The World’s First Center for Cell-based Medicine
The Berlin Cell Hospital will implement cell-based interceptive medicine.
Do you know one of the basic truths of biological life? It was formulated in Berlin in 1858 and it says: All cells come from cells.
Your body is an assortment of cells, approximately 100 trillion of them. But at the very beginning of life, you are just the one single cell. All the others with an abundance of different forms and functions are formed out of this first one. Almost every type of cell is replaced again and again by newly emerging ones.
And much can go wrong in the process. That’s why we need medicine.
It was Rudolf Virchow who said all cells come from cells. Or, for the Latin speakers among you, “Omnis cellula e cellula”. The great physician and biologist, known as “the father of modern pathology” and to some even as the “Pope of medicine”, had made breakthrough discoveries while working in Berlin’s prestigious Charité hospital. Virchow’s 200th birthday, October 13, 2021, was chosen as the auspicious date on which to open the Berlin Cell Hospital (BCH), the world’s first institution to specialize in cell-based interceptive medicine.
Virchow recognized the need to understand cellular processes in order to cure human diseases. And now the technology is available to do so more fully, says Nikolaus Rajewsky, the visionary behind the idea of the cell hospital and director of the Berlin Institute for Medical Systems Biology (BIMSB) of the Max Delbrück Center for Molecular Medicine in the Helmholtz Association (MDC).
The First of its Kind in the World
The unique BCH institution is to lay the foundation for the further development and implementation of cell-based medicine in healthcare. Using a variety of new technologies, cell-based medicine aims to track, understand and target human cells during the onset and progression of complex diseases. The great benefit of these relatively young medical approaches is that cell-based medicine has the potential to detect and counteract diseases long before symptoms become apparent. Symptoms tend to occur when diseases are already at a fairly advanced stage, making the necessary treatment more complex and lowering the chances of its success.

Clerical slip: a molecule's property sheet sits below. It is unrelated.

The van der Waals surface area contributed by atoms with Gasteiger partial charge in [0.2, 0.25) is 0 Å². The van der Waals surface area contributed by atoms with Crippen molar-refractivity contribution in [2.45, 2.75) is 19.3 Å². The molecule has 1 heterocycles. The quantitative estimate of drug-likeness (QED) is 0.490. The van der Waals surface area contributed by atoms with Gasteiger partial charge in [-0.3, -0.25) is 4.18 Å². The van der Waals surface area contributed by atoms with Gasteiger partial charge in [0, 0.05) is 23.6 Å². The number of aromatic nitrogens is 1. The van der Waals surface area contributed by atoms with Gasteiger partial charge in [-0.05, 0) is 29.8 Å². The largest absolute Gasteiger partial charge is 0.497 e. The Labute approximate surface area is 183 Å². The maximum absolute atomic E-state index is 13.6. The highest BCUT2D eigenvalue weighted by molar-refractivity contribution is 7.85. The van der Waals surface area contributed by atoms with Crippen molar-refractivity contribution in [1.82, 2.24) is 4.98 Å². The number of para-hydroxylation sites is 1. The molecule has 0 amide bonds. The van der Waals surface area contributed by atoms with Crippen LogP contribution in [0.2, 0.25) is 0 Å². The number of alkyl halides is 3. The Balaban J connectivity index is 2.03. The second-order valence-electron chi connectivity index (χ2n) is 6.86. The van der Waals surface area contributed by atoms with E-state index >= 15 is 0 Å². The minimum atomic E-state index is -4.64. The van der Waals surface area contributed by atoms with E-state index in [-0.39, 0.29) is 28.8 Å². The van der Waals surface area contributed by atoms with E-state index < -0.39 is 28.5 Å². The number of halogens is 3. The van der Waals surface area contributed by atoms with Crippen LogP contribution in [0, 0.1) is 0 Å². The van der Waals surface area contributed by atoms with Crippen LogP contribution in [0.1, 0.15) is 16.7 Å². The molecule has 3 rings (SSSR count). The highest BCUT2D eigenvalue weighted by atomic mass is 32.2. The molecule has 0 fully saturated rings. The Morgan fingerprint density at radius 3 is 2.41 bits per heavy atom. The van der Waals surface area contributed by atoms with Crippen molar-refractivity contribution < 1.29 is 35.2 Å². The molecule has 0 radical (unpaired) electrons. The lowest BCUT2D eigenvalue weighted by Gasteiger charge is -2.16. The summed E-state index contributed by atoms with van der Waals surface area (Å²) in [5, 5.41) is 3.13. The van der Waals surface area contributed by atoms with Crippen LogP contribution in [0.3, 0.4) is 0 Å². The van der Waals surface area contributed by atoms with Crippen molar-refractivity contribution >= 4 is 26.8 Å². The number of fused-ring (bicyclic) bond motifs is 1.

The list of treatments which the cell strategy could support is long: cancer, congenital heart disease, heart failure and other cardiovascular diseases, neurological and neuropsychiatric disorders such as Alzheimer’s disease, brain tumors, epilepsy, schizophrenia and autism, infectious diseases such as respiratory infections could all be potentially much better understood at the single-cell level and this knowledge used for more direct and effective treatments using cell-based medicine.
While the study of cells is hundreds of years old, the genetic activity of individual cells in the body have been a mystery to scientists until relatively recently. Thanks to advances in single-cell biology it is now possible to observe how individual cells communicate with others and react to changes in environmental conditions. With the aid of artificial intelligence (AI), the complex data of each individual cell can be analyzed. The volume of data generated for each cell is of such a magnitude and complexity that machine learning and AI is the only way to identify patterns in the data and extract meaningful information. So with AI, scientists can better understand how, when and why an individual cell in a specific part of the human body becomes sick and predict the diseases future course.
“It’s as if we discovered a super microscope,” says Professor Nikolaus Rajewsky. “Thanks to these technologies, we can analyze every single cell in a tissue for the very first time and understand when and why it gets sick.”